As the pandemic comes under control, the international volunteer teams from National Tsing Hua University (NTHU) in Taiwan are gearing up to kick off their service this coming summer in Kenya and Malaysia. Before their departure, the NTHU East Africa International Volunteer Team has collected and refurbished 220 used computers and sent them to East Africa. Upon arrival in Kenya, the Team will provide classes on information technology to empower local students. The Malaysia International Volunteer Team will set off for Pekan Nanas, a town in the Johor region of Malaysia, to help preserve the culture and history of the local community.
The NTHU International Volunteering Project was established in 2007. With 675 NTHU students having already participated in the program, the volunteering service has expanded across 8 countries (Tanzania, Sierra Leone, Kenya, Ghana, Belize, Malaysia, Nepal, and Indonesia) and 3 continents (Africa, Central America, and Southeast Asia).
Over the past three years, the volunteering program has been put on hold due to the pandemic. However, this didn't stop the students from making other people's lives better—they kept refurbishing used computers and donating them to foreign countries. Apart from that, they have also offered e-tutoring courses and online classes to support remote learning.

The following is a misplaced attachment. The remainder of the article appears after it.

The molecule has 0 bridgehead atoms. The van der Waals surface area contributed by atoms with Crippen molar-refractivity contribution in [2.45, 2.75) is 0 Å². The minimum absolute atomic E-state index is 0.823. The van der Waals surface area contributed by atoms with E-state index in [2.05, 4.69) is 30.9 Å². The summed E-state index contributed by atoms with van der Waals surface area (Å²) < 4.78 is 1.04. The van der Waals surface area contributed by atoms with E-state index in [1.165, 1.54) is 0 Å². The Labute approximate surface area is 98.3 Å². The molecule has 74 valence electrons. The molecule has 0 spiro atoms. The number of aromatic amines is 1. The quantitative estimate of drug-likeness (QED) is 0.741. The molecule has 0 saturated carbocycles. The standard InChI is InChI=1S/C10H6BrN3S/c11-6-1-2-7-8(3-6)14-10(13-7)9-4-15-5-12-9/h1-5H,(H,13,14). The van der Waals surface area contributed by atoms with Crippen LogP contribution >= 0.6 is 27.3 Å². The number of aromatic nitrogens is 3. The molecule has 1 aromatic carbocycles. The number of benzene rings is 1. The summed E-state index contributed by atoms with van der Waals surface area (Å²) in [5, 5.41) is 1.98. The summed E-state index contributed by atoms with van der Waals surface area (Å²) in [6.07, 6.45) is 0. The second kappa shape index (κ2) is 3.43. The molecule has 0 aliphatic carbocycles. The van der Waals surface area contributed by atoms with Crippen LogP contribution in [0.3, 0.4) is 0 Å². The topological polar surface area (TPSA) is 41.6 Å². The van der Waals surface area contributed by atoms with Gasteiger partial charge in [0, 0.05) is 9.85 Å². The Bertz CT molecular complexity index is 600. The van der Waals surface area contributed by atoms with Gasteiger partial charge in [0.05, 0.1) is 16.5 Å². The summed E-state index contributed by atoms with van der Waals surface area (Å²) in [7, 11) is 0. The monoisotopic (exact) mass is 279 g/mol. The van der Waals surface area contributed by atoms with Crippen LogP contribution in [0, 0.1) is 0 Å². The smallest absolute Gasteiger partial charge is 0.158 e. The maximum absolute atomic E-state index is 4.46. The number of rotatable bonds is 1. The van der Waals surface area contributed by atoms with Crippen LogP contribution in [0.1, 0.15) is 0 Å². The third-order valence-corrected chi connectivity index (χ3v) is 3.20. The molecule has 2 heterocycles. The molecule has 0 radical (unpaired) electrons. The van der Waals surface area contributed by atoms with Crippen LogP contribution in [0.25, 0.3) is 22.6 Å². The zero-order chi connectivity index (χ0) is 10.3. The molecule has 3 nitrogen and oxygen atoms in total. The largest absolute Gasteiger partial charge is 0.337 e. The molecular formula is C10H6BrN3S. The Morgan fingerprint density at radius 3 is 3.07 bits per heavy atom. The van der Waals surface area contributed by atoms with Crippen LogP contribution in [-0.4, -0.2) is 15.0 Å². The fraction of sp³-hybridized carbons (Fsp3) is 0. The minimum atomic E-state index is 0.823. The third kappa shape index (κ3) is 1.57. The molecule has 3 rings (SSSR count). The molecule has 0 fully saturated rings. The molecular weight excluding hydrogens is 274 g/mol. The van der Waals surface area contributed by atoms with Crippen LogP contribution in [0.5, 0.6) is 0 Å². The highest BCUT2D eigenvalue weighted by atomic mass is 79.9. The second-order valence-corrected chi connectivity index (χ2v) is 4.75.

Now that the pandemic is finally becoming a memory, the volunteer teams are ready to make their 14th trip abroad. NTHU Senior Vice President Ping-chiang Lyu (呂平江) and Dean of Student Affairs Hong-lin Chan (詹鴻霖) presided over a flag conferring ceremony today to wish the 24 students who are about to depart for their destinations every success in their endeavors.
Quoting the saying “Reading ten thousand scrolls does not measure up to traveling ten thousand miles,” Senior Vice President Lyu encouraged the students of both teams to serve humanity wherever and whenever the need arises regardless of their backgrounds. Lyu noted that over the past year prior to the trip, the teams have been busy learning local culture, refurbishing computers, and raising funds. He expressed hope that the students will learn to be humble and grow with each other while they are working in Kenya and Malaysia.